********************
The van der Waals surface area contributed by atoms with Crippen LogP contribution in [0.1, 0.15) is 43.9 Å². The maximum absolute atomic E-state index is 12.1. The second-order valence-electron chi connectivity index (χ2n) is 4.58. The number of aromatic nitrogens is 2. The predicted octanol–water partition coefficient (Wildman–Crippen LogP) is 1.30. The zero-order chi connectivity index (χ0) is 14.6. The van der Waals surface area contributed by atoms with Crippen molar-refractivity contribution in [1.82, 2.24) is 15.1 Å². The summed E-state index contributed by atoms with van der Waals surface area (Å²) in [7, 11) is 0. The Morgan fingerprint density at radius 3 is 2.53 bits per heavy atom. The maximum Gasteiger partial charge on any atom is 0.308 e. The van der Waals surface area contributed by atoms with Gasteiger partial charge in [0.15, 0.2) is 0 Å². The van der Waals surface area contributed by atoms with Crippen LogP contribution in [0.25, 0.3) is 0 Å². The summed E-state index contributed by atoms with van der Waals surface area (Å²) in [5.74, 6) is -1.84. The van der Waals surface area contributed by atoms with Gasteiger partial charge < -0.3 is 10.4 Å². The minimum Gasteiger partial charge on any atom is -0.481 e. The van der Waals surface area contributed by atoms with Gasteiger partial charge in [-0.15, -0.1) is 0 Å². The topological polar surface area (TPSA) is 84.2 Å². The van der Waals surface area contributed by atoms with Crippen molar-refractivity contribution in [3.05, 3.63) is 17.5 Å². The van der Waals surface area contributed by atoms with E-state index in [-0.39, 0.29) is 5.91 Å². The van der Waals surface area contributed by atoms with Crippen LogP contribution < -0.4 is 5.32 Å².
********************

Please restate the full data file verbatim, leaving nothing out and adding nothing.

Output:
The van der Waals surface area contributed by atoms with Crippen LogP contribution in [0.1, 0.15) is 43.9 Å². The maximum absolute atomic E-state index is 12.1. The second-order valence-electron chi connectivity index (χ2n) is 4.58. The number of aromatic nitrogens is 2. The predicted octanol–water partition coefficient (Wildman–Crippen LogP) is 1.30. The zero-order chi connectivity index (χ0) is 14.6. The van der Waals surface area contributed by atoms with Crippen molar-refractivity contribution in [1.82, 2.24) is 15.1 Å². The summed E-state index contributed by atoms with van der Waals surface area (Å²) in [7, 11) is 0. The Morgan fingerprint density at radius 3 is 2.53 bits per heavy atom. The maximum Gasteiger partial charge on any atom is 0.308 e. The van der Waals surface area contributed by atoms with Gasteiger partial charge in [0.15, 0.2) is 0 Å². The van der Waals surface area contributed by atoms with Crippen LogP contribution in [0.25, 0.3) is 0 Å². The summed E-state index contributed by atoms with van der Waals surface area (Å²) in [5.74, 6) is -1.84. The van der Waals surface area contributed by atoms with Gasteiger partial charge < -0.3 is 10.4 Å². The minimum Gasteiger partial charge on any atom is -0.481 e. The van der Waals surface area contributed by atoms with Gasteiger partial charge in [-0.15, -0.1) is 0 Å². The topological polar surface area (TPSA) is 84.2 Å². The van der Waals surface area contributed by atoms with Crippen molar-refractivity contribution in [3.05, 3.63) is 17.5 Å². The van der Waals surface area contributed by atoms with E-state index in [-0.39, 0.29) is 5.91 Å². The van der Waals surface area contributed by atoms with Crippen LogP contribution < -0.4 is 5.32 Å².